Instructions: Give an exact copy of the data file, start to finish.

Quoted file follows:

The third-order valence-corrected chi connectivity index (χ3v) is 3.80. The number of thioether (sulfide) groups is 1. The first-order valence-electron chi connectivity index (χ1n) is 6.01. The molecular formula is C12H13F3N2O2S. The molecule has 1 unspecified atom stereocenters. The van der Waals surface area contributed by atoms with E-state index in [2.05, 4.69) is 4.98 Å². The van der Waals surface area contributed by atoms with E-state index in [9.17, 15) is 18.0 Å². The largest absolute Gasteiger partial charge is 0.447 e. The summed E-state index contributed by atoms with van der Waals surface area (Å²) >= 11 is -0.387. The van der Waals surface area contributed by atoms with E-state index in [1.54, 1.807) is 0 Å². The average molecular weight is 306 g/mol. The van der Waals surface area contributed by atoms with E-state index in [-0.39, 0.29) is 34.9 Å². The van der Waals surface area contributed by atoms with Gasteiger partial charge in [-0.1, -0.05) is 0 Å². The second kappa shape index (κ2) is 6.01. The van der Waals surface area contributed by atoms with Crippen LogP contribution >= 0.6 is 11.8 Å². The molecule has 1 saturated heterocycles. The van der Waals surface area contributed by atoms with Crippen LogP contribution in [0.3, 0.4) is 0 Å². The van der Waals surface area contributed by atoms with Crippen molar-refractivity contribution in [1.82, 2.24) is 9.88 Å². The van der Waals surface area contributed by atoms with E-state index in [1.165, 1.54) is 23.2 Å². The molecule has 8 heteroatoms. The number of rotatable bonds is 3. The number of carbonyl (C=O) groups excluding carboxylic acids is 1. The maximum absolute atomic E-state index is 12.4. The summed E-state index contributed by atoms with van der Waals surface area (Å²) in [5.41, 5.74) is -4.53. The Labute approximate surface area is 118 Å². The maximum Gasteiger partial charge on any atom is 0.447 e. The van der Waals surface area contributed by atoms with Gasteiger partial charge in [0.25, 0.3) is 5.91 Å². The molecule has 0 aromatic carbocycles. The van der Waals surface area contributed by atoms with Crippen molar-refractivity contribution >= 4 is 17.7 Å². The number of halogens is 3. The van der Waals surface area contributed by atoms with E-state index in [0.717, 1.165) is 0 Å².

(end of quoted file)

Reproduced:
The third-order valence-corrected chi connectivity index (χ3v) is 3.80. The number of thioether (sulfide) groups is 1. The first-order valence-electron chi connectivity index (χ1n) is 6.01. The molecular formula is C12H13F3N2O2S. The molecule has 1 unspecified atom stereocenters. The van der Waals surface area contributed by atoms with E-state index in [2.05, 4.69) is 4.98 Å². The van der Waals surface area contributed by atoms with E-state index in [9.17, 15) is 18.0 Å². The largest absolute Gasteiger partial charge is 0.447 e. The summed E-state index contributed by atoms with van der Waals surface area (Å²) >= 11 is -0.387. The van der Waals surface area contributed by atoms with E-state index in [1.54, 1.807) is 0 Å². The average molecular weight is 306 g/mol. The van der Waals surface area contributed by atoms with E-state index in [-0.39, 0.29) is 34.9 Å². The van der Waals surface area contributed by atoms with Gasteiger partial charge in [-0.1, -0.05) is 0 Å². The second kappa shape index (κ2) is 6.01. The van der Waals surface area contributed by atoms with Crippen LogP contribution >= 0.6 is 11.8 Å². The molecule has 1 saturated heterocycles. The van der Waals surface area contributed by atoms with Crippen LogP contribution in [0.3, 0.4) is 0 Å². The van der Waals surface area contributed by atoms with Crippen molar-refractivity contribution in [1.82, 2.24) is 9.88 Å². The van der Waals surface area contributed by atoms with E-state index in [1.165, 1.54) is 23.2 Å². The molecule has 8 heteroatoms. The number of rotatable bonds is 3. The number of carbonyl (C=O) groups excluding carboxylic acids is 1. The maximum absolute atomic E-state index is 12.4. The summed E-state index contributed by atoms with van der Waals surface area (Å²) in [5.41, 5.74) is -4.53. The Labute approximate surface area is 118 Å². The maximum Gasteiger partial charge on any atom is 0.447 e. The van der Waals surface area contributed by atoms with Gasteiger partial charge in [0.25, 0.3) is 5.91 Å². The molecule has 0 aromatic carbocycles. The van der Waals surface area contributed by atoms with Crippen molar-refractivity contribution >= 4 is 17.7 Å². The number of halogens is 3. The van der Waals surface area contributed by atoms with E-state index in [0.717, 1.165) is 0 Å².